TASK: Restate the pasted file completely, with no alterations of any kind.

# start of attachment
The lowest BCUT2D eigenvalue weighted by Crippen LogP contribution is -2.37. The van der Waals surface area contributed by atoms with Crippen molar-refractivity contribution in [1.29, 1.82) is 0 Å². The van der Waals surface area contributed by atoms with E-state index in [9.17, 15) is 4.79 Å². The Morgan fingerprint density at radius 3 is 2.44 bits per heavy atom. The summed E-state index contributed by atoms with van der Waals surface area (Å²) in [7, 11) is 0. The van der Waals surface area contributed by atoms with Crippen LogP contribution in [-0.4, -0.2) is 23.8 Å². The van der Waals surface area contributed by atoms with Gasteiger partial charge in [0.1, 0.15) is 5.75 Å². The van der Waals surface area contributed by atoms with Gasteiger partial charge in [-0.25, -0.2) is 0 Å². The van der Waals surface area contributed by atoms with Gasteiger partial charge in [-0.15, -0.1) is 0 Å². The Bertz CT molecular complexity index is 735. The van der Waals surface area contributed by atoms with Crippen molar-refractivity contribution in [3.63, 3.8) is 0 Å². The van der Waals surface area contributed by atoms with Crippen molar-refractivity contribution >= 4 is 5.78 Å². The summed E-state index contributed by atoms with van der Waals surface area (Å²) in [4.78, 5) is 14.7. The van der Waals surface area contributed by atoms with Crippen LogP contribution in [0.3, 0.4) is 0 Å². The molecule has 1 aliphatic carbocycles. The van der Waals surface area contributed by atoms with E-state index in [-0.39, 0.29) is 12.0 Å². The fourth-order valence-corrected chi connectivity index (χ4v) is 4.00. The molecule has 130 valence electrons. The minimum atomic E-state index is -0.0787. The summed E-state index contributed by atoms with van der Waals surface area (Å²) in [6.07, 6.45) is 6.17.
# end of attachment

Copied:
The lowest BCUT2D eigenvalue weighted by Crippen LogP contribution is -2.37. The van der Waals surface area contributed by atoms with Crippen molar-refractivity contribution in [1.29, 1.82) is 0 Å². The van der Waals surface area contributed by atoms with E-state index in [9.17, 15) is 4.79 Å². The Morgan fingerprint density at radius 3 is 2.44 bits per heavy atom. The summed E-state index contributed by atoms with van der Waals surface area (Å²) in [7, 11) is 0. The van der Waals surface area contributed by atoms with Crippen LogP contribution in [-0.4, -0.2) is 23.8 Å². The van der Waals surface area contributed by atoms with Gasteiger partial charge in [0.1, 0.15) is 5.75 Å². The van der Waals surface area contributed by atoms with Gasteiger partial charge in [-0.25, -0.2) is 0 Å². The van der Waals surface area contributed by atoms with Gasteiger partial charge in [-0.15, -0.1) is 0 Å². The Bertz CT molecular complexity index is 735. The van der Waals surface area contributed by atoms with Crippen molar-refractivity contribution in [3.63, 3.8) is 0 Å². The van der Waals surface area contributed by atoms with Crippen molar-refractivity contribution >= 4 is 5.78 Å². The summed E-state index contributed by atoms with van der Waals surface area (Å²) in [4.78, 5) is 14.7. The van der Waals surface area contributed by atoms with Crippen LogP contribution in [0.3, 0.4) is 0 Å². The molecule has 1 aliphatic carbocycles. The van der Waals surface area contributed by atoms with E-state index in [-0.39, 0.29) is 12.0 Å². The fourth-order valence-corrected chi connectivity index (χ4v) is 4.00. The molecule has 130 valence electrons. The minimum atomic E-state index is -0.0787. The summed E-state index contributed by atoms with van der Waals surface area (Å²) in [6.07, 6.45) is 6.17.